For the past twenty years Moroccan women, from the liberal camp to the Islamist, have campaigned for equal rights for women. Their struggle has borne many triumphs and is gradually beginning to change the lives of women throughout the country. But how will they face the new challenges presented by Morocco’s first Islamist-majority government?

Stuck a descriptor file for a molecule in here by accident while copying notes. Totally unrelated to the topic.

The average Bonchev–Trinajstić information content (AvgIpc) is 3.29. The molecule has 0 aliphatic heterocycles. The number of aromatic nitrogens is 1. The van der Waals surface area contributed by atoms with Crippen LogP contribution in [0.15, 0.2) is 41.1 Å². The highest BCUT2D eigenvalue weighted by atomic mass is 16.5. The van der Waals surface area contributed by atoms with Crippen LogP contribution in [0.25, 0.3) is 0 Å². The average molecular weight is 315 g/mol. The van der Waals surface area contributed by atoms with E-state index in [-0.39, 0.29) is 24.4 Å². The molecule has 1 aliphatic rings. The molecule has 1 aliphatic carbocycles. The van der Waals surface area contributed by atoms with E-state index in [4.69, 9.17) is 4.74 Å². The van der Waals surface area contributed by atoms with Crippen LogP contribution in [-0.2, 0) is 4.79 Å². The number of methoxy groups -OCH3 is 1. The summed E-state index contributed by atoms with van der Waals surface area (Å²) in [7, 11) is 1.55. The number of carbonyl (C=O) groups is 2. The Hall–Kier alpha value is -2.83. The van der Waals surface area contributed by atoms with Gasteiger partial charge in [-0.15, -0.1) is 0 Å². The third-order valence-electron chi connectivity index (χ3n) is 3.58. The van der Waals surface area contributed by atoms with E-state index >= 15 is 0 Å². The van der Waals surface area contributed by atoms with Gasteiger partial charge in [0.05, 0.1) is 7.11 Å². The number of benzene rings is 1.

In the Moroccan parliamentary elections of November 25, 2011, for the first time in Morocco’s history, an Islamist faction, the Justice and Development Party (PJD) won 40 percent ↑ of the seats in the government, giving it the majority in Morocco’s legislative body. Since then the leaders and members of Morocco’s liberal/secular women’s movement have been on alert. In January 2012, when Prime Minister Abdelilah Benkirane (PJD) revealed the appointments of his cabinet, much to the chagrin of the liberal women’s movement, only one woman was given a ministerial position. Bassima al-Hakkaoui, former MP and member of the PJD and, now, the Minister of Solidarity, Women, Family and Social Development, is the first hijab-wearing Islamist political figure to serve in the Moroccan government. Maguy Kakon, Social Center Party parliamentary candidate in 2007 and 2011, claims that while it may be too soon to tell exactly what the PJD government’s agenda will be, women are preparing “to fight to keep their hard-earned rights” that they fear may soon come under attack.